Leonard Bernstein (known as Lenny to his friends) was born Louis Bernstein in Lawrence, Massachusetts and was called Leonard early on by his parents, changing his name officially at the age of 15. For the first 25 years of his life he studied piano, conducting, and composing at Harvard, the Curtis Institute of Music in Philadelphia, and Boston Symphony Orchestra's Tanglewood, resulting in an Assistant Conductorship at the New York Philharmonic in 1943. His father eventually supported his musical aspirations and when asked about his reluctance early on he replied: "How was I to know he would become Leonard Bernstein?"

For the next 20 years Bernstein lived in New York City composing some of his best known works, and in 1958 became the Music Director and premier conductor of the New York Philharmonic. During this period his musical works included the ballet Fancy Free 1944, the opera Trouble In Tahiti 1952, and the stage musicals On The Town 1944 (featuring the songs "New York, New York", "Lucky To Be Me" and "Some Other Time"), Peter Pan 1950 ("Who Am I" and "Build My House"), Wonderful Town 1953 ("It's Love" and "Ohio"), Candide 1956 ("It Must Be So" and "Make Our Garden Grow"), and West Side Story 1957 ("America", "I Feel Pretty", "Maria", "One Hand, One Heart", "Somewhere", and "Tonight"). Additionally he worked on the screen versions of On The Town (1949), On The Waterfront (1954), and West Side Story (1961), and composed various choral, chamber, and piano works. His compositions were of a complex musical quality which included many different time signatures and key changes. He was also known for using varying degrees of modulation (key changes to refresh) between verses of the same song, and ingenious methods of transitioning between the modulations. A prime example of this is his song "Tonight" from West Side Story where each transition uses part of the bridge to correctly modulate down one full note for the next verse. Most modulations go up, not down, and the pleasing result in "Tonight" is a tribute to Bernstein's genius.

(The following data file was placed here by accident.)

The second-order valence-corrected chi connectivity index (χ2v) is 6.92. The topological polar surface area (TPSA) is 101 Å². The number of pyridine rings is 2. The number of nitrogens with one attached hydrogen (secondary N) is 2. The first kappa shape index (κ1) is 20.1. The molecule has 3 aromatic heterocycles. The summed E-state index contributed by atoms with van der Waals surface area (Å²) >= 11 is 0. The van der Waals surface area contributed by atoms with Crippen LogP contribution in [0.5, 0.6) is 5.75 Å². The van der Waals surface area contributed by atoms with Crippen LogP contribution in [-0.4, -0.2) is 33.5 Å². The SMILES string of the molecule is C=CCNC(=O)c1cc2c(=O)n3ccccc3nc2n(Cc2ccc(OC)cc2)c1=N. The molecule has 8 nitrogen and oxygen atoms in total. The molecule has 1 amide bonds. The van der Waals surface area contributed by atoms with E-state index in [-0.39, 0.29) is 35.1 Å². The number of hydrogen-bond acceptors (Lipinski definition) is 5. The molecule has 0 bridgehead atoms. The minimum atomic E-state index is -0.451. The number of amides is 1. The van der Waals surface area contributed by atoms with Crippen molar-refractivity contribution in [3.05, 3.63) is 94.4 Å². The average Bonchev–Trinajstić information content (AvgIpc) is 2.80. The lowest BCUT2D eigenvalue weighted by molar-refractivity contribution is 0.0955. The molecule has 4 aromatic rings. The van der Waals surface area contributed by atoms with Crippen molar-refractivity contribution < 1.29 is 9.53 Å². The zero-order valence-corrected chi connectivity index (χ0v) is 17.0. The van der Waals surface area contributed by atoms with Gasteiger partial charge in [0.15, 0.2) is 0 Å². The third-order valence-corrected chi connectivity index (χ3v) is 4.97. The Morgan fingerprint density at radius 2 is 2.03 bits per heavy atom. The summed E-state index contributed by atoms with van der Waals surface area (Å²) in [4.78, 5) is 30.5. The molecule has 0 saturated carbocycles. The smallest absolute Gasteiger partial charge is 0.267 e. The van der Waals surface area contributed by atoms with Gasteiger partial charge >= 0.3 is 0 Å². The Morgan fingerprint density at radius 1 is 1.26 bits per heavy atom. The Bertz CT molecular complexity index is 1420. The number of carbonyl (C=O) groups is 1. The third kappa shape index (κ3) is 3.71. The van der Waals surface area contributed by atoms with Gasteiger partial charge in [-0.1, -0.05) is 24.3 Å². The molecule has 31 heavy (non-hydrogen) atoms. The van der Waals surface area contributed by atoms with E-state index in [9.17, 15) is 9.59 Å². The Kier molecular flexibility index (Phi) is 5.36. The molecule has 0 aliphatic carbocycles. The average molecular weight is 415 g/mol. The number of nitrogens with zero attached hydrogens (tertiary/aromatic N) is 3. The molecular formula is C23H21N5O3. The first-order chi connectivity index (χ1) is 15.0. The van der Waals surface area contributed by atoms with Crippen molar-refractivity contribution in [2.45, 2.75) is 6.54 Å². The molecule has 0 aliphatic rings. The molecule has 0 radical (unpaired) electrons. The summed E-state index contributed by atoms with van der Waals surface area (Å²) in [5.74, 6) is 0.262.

After leaving the New York Philharmonic Directorship in 1969, he spent the rest of his life as Conductor Laureate, teaching and lecturing, composing classical works (opera, ballet, choral, piano, orchestral, chamber music), recording, and conducting orchestras throughout the world. In the early 1970's he collaborated with the theater giant Alan Jay Lerner on a stage musical celebrating the United States 1976 bicentennial. Lerner's libretto, ultimately titled 1600 Pennsylvania Avenue, contained many historical presidential stories, and even though this final Bernstein stage musical had a short run, it produced one of Bernstein's most delightful and complex melodies "Take Care of this House".

Just prior to his death in 1990 at the age of 72, Leonard Bernstein used the Premium Imperiale $100,000 prize money to establish The Bernstein Education Through the Arts fund (BETA), dedicated to developing arts-based education programs. This philanthropist legacy is still in operation today and has resulted in dozens of educational programs for the arts.